A widow is made miserable by the ill-treatment of her two sons and two daughters-in-law. Her misery is compounded by the fact that she is not able to share her woes with anyone which in turn made her fatter, and that made her feel worse. One day, she wandered outside of town and went inside a deserted house where she felt the need to narrate her miseries to the walls. With each tale of grievance told, a wall fell and she lost some weight. At the end, all four walls had come down, and she felt much better. Plus she had lost all her excess weight. Then she went home. (Summary of the folktale “Tell it to the Walls” from A.K. Ramanujan’s “Folktales from India”).
& to the odd passerby, even to the
one who does not pass you by but
is content to let a dark whisper
coagulate; the walls come down one
by one & the wind is incessant in
Reminding what should have silently
transpired between it, the spoken word &
The word that is licked up and spewed.
Truculent in the passive sense, as the leveller of hubris, as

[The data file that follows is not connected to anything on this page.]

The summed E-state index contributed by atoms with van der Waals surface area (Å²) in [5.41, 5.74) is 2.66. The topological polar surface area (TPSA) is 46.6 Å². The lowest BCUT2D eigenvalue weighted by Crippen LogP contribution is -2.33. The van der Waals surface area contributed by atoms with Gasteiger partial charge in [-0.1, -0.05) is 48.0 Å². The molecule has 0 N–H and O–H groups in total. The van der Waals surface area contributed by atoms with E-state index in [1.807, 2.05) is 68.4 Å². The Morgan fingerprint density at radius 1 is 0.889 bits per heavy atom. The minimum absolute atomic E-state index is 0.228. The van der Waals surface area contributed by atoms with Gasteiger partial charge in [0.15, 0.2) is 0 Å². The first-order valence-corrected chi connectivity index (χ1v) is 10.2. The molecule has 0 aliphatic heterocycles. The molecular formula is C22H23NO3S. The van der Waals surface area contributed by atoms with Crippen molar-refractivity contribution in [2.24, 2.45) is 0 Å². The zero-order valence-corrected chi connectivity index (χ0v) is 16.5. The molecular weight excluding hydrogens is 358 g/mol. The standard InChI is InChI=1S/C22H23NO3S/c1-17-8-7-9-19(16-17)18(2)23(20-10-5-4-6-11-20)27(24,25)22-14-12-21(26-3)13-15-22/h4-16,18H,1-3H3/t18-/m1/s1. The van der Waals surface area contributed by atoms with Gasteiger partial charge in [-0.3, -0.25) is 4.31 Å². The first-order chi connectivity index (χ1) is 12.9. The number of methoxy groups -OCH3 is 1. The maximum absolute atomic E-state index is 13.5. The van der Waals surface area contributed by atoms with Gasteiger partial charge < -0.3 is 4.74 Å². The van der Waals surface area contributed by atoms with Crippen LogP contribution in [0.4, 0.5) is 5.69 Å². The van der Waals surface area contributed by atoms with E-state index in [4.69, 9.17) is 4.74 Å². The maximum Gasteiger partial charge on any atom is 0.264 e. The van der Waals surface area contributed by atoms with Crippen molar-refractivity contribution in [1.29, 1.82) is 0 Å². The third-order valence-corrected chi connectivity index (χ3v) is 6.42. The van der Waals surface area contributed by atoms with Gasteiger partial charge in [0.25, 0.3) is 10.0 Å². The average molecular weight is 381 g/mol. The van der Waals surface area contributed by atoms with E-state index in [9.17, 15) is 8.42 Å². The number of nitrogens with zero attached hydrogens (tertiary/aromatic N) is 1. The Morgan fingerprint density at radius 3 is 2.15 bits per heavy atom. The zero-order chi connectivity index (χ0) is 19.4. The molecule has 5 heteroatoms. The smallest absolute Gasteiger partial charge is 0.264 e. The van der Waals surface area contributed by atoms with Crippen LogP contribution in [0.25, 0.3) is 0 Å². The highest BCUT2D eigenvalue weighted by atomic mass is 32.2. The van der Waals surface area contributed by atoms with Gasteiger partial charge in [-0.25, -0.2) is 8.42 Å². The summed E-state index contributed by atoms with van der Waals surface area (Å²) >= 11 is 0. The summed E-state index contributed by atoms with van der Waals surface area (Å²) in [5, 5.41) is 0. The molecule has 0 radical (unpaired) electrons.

the creature that claims you from the dark, an evermore
arbitrary closure will greet its shadow and culminate,
fulminate silently at the puncturing of possibility; and it is
only a silent crowd which will condole the length of each shadow,
the pressing of violet upon dilute yellows; the repetition, singsong
yellows carted off in their primal unwittiness to reversal.
Agents of lava-induced caricature move about in
circles, circumspect; the willynilly streak of dark is compounded.
Arguments, persuasions, exhortations of a less than wanted
reckoning pile up in a bowl of hollow oak; rivet them now with an eye
to seek and an eye to wander off tangentially, provincially, categorically.
The revellers that solaced in the lengthening of shadow now eye
the piercing avenues of trope, of a slippery train of unchained thought.